according to the results of a qualitative and quantitative study.
Over a 9-year period, educated 2,230 primary care clinicians, the majority of whom were physicians (53%) or nurse practitioners (22%), and helped increase the clinicians’ confidence in managing rheumatic conditions locally while still having access to specialist guidance. (Extension for Community Healthcare Outcomes)
Participants in ECHO Rheum accrued a total of 1,958 CME credits between them, and 21 of 30 (70%) clinicians who participated in 2-day miniresidencies obtained online certification from the American College of Rheumatology.
“ECHO Rheum and programs like it have the potential to positively impact the national shortage of rheumatologic care for underserved patients,”, and his associates from the University of New Mexico, Albuquerque wrote in . “Empowering the health care workforce by disseminating knowledge of best practice diagnosis and treatment has the potential to reduce suboptimal rheumatologic care and expand access for those suffering from rheumatologic conditions regardless of economic status or location.”
ECHO Rheum is part of the larger(Extension for Community Healthcare Outcomes), a program developed at UNM by gastroenterologist . Dr. Arora came up with the idea for the ECHO model in 2003 to try to improve access to best practice care for patients with hepatitis C. The potential of the model to translate across medical specialties was soon seen, however, and today, there are more than 40 teleECHO programs operating in New Mexico that also involve more than 400 community clinic sites. The ECHO model is also being used nationally, operating in more than 30 states, and globally in 31 countries.
According to information available via the Project ECHO website, “the ECHO model is not traditional ‘telemedicine’ where the specialist assumes care of the patient, but is instead telementoring, a guided practice model where the participating clinician retains responsibility for managing the patient.” The aim is to use medical education and care management to empower “clinicians everywhere to provide better care to more people, right where they live.”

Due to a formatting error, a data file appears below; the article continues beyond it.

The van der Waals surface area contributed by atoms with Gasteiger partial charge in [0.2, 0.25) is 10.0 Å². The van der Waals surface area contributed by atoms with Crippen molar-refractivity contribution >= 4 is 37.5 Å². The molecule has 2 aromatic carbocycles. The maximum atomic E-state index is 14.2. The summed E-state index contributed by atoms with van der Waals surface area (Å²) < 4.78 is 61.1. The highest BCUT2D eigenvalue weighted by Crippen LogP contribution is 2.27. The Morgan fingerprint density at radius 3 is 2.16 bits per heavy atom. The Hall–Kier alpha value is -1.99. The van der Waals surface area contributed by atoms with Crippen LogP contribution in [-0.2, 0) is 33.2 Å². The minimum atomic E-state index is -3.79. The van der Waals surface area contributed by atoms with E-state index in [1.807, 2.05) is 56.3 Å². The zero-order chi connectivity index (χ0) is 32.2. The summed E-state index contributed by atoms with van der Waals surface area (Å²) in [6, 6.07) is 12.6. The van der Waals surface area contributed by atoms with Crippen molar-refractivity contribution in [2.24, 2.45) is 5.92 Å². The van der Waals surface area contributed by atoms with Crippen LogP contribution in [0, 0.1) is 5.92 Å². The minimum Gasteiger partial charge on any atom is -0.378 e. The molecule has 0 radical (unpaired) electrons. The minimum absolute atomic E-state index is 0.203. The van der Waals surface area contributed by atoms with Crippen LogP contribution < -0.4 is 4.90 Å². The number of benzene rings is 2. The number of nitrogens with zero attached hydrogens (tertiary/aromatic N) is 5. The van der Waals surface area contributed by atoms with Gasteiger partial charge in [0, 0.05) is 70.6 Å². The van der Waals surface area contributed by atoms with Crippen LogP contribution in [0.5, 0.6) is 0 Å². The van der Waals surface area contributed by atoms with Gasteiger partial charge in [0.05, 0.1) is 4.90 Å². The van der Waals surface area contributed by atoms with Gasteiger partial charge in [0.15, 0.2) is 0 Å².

The rheumatology arm of Project ECHO started in 2006 and follows the four main principles of the ECHO model: Using technology to leverage scarce resources, such as by facilitating regular educational sessions between central expert “hubs” at specialist centers and “spokes” at community practices; sharing best practice information to help reduce disparities in the quality of care; presenting and discussion around case histories; and evaluating and monitoring outcomes.
To demonstrate the effectiveness of ECHO Rheum, the team at UNM evaluated data on participants who had attended weekly teleconferencing sessions, lectures, grand rounds, and miniresidency training between June 2006 and June 2014.
The results demonstrated that “participation in ECHO Rheum provides clinicians in underresourced areas access to best practice knowledge and training in rheumatology,” Dr. Bankhurst and his coauthors observed.
Increased knowledge and confidence in managing rheumatic conditions among primary care physicians could help to reduce the ever-widening gap between the demand and supply of appropriate care. Indeed, while the projected population of adults with rheumatic disease is expected to grow to almost 67 million adults in the next 20 years, there is expected to be a shortfall of 4,700 full-time rheumatologists by 2030.
“Regular participation in teleECHO sessions creates a community of practice among rural clinicians,” the UNM team stated. Every week, participants were invited to attend a 90-minute virtual teleconference, either by video or telephone, that consisted of a brief evidence-based lecture by a subject matter expert and presentation of deidentified case histories submitted by the participants. Participants were able to obtain CME credits at no cost and learn how to use ACR-recommended disease activity measures, such as the Disease Activity Score in 28 joints.